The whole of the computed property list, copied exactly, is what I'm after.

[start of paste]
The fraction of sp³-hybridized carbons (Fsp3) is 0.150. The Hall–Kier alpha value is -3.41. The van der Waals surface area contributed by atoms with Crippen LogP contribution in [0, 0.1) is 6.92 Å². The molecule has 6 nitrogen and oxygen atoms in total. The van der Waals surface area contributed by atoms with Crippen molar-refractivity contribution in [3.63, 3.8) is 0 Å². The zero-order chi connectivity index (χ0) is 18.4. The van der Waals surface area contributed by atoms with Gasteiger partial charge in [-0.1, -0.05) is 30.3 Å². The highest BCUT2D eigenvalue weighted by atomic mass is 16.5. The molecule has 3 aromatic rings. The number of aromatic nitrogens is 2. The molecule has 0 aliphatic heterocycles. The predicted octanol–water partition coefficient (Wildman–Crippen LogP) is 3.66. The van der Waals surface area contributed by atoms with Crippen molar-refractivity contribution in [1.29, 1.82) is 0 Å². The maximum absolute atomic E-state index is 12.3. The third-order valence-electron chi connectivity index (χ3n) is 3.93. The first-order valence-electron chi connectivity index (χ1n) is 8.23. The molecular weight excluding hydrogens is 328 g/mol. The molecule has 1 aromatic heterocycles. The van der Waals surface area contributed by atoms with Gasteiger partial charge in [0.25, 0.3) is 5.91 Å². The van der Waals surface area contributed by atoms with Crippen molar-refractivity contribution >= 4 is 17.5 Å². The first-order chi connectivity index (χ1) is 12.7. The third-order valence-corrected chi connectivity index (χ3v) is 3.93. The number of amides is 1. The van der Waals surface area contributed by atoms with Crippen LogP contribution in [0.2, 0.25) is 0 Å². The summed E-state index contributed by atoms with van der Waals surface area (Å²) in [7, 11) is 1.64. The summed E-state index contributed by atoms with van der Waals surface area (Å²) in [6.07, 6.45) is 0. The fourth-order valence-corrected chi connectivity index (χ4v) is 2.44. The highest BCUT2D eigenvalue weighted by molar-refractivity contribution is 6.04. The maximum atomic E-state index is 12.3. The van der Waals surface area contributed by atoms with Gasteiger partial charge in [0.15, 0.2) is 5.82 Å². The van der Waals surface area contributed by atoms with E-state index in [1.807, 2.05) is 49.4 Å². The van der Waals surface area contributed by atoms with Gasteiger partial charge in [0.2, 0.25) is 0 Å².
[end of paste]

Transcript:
The fraction of sp³-hybridized carbons (Fsp3) is 0.150. The Hall–Kier alpha value is -3.41. The van der Waals surface area contributed by atoms with Crippen LogP contribution in [0, 0.1) is 6.92 Å². The molecule has 6 nitrogen and oxygen atoms in total. The van der Waals surface area contributed by atoms with Crippen molar-refractivity contribution in [3.63, 3.8) is 0 Å². The zero-order chi connectivity index (χ0) is 18.4. The van der Waals surface area contributed by atoms with Gasteiger partial charge in [-0.1, -0.05) is 30.3 Å². The highest BCUT2D eigenvalue weighted by atomic mass is 16.5. The molecule has 3 aromatic rings. The number of aromatic nitrogens is 2. The molecule has 0 aliphatic heterocycles. The predicted octanol–water partition coefficient (Wildman–Crippen LogP) is 3.66. The van der Waals surface area contributed by atoms with Crippen molar-refractivity contribution in [1.29, 1.82) is 0 Å². The maximum absolute atomic E-state index is 12.3. The third-order valence-electron chi connectivity index (χ3n) is 3.93. The first-order valence-electron chi connectivity index (χ1n) is 8.23. The molecular weight excluding hydrogens is 328 g/mol. The molecule has 1 aromatic heterocycles. The van der Waals surface area contributed by atoms with Gasteiger partial charge in [0.25, 0.3) is 5.91 Å². The van der Waals surface area contributed by atoms with Crippen molar-refractivity contribution >= 4 is 17.5 Å². The first-order chi connectivity index (χ1) is 12.7. The third-order valence-corrected chi connectivity index (χ3v) is 3.93. The number of amides is 1. The van der Waals surface area contributed by atoms with Crippen LogP contribution in [0.2, 0.25) is 0 Å². The summed E-state index contributed by atoms with van der Waals surface area (Å²) in [7, 11) is 1.64. The summed E-state index contributed by atoms with van der Waals surface area (Å²) in [6.07, 6.45) is 0. The fourth-order valence-corrected chi connectivity index (χ4v) is 2.44. The highest BCUT2D eigenvalue weighted by molar-refractivity contribution is 6.04. The maximum atomic E-state index is 12.3. The van der Waals surface area contributed by atoms with Gasteiger partial charge in [0.15, 0.2) is 5.82 Å². The van der Waals surface area contributed by atoms with E-state index in [1.807, 2.05) is 49.4 Å². The van der Waals surface area contributed by atoms with Gasteiger partial charge in [0.2, 0.25) is 0 Å².